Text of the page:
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Aviram-Ratner rectifying mechanism for DNA base-pair sequencing through graphene nanogaps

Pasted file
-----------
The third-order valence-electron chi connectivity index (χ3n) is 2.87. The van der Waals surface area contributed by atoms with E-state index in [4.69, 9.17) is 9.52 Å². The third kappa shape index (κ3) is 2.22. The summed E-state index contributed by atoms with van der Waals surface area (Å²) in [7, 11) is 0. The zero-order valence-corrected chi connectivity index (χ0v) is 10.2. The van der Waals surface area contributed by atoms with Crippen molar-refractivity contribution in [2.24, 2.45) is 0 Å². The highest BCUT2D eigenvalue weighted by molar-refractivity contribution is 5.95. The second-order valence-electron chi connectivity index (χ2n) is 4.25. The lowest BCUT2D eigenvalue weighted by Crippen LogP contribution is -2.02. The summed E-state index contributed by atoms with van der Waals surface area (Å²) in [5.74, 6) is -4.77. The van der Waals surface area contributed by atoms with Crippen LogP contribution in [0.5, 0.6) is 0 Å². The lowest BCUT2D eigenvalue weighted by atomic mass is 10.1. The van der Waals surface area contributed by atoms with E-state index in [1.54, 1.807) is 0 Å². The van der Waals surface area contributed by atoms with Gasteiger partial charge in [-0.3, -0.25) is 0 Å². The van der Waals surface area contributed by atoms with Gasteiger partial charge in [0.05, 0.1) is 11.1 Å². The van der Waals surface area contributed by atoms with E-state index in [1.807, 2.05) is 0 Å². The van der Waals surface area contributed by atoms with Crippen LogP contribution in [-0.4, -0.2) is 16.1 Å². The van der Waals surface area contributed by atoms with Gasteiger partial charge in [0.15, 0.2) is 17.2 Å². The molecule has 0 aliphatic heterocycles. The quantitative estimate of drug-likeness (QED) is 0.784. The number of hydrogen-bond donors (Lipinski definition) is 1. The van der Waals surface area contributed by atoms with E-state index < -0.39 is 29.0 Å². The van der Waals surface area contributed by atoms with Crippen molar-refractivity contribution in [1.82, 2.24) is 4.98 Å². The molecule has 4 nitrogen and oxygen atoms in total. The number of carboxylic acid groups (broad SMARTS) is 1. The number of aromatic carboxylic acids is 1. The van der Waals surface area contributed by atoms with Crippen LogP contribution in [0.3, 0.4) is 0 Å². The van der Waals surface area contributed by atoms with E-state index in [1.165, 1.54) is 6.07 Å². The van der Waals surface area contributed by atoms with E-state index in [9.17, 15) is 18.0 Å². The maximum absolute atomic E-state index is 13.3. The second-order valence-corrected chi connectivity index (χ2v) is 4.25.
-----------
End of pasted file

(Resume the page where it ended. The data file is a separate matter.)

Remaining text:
We demonstrate that biological molecules such as Watson-Crick DNA base pairs can behave as biological Aviram-Ratner electrical rectifers because of the spatial separation and weak hydrogen bonding between the nucleobases. We have performed a parallel computational implementation of the ab-initio non-equilibrium Green's function (NEGF) theory to determine the electrical response of graphene--base-pair--graphene junctions. The results show an asymmetric (rectifying) current-voltage response for the Cytosine-Guanine base pair adsorbed on a graphene nanogap. In sharp contrast we find a symmetric response for the Thymine-Adenine case. We propose applying the asymmetry of the current-voltage response as a sensing criterion to the technological challenge of rapid DNA sequencing via graphene nanogaps.